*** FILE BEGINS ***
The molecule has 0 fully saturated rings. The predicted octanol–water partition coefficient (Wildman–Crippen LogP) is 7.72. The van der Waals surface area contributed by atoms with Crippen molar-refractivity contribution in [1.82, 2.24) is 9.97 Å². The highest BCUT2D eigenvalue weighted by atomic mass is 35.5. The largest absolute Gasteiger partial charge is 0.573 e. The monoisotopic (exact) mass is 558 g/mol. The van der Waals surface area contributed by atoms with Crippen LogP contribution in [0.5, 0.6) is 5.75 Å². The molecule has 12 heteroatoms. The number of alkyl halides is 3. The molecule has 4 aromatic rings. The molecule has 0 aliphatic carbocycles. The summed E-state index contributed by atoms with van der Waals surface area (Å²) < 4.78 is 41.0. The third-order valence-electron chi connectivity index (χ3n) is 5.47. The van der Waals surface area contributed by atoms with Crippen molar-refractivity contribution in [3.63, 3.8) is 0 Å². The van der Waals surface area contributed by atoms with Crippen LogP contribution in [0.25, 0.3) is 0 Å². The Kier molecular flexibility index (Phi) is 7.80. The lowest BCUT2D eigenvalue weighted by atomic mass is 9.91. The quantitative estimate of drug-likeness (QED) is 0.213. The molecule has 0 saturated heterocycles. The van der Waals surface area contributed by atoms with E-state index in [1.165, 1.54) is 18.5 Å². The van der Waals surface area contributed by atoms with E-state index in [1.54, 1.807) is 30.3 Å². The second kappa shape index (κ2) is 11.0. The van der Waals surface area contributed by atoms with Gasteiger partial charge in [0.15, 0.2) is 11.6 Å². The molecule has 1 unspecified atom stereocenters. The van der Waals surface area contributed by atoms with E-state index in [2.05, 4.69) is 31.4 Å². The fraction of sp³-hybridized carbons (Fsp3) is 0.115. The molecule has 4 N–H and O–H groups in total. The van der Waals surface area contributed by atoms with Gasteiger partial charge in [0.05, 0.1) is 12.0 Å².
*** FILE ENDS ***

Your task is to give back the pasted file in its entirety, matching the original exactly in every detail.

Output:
The molecule has 0 fully saturated rings. The predicted octanol–water partition coefficient (Wildman–Crippen LogP) is 7.72. The van der Waals surface area contributed by atoms with Crippen molar-refractivity contribution in [1.82, 2.24) is 9.97 Å². The highest BCUT2D eigenvalue weighted by atomic mass is 35.5. The largest absolute Gasteiger partial charge is 0.573 e. The monoisotopic (exact) mass is 558 g/mol. The van der Waals surface area contributed by atoms with Crippen LogP contribution in [0.5, 0.6) is 5.75 Å². The molecule has 12 heteroatoms. The number of alkyl halides is 3. The molecule has 4 aromatic rings. The molecule has 0 aliphatic carbocycles. The summed E-state index contributed by atoms with van der Waals surface area (Å²) < 4.78 is 41.0. The third-order valence-electron chi connectivity index (χ3n) is 5.47. The van der Waals surface area contributed by atoms with Crippen molar-refractivity contribution in [3.63, 3.8) is 0 Å². The van der Waals surface area contributed by atoms with Crippen LogP contribution in [0.25, 0.3) is 0 Å². The Kier molecular flexibility index (Phi) is 7.80. The lowest BCUT2D eigenvalue weighted by atomic mass is 9.91. The quantitative estimate of drug-likeness (QED) is 0.213. The molecule has 0 saturated heterocycles. The van der Waals surface area contributed by atoms with E-state index in [1.165, 1.54) is 18.5 Å². The van der Waals surface area contributed by atoms with E-state index in [1.54, 1.807) is 30.3 Å². The second kappa shape index (κ2) is 11.0. The van der Waals surface area contributed by atoms with Gasteiger partial charge in [0.15, 0.2) is 11.6 Å². The molecule has 1 unspecified atom stereocenters. The van der Waals surface area contributed by atoms with E-state index in [2.05, 4.69) is 31.4 Å². The fraction of sp³-hybridized carbons (Fsp3) is 0.115. The molecule has 4 N–H and O–H groups in total. The van der Waals surface area contributed by atoms with Gasteiger partial charge in [0.05, 0.1) is 12.0 Å².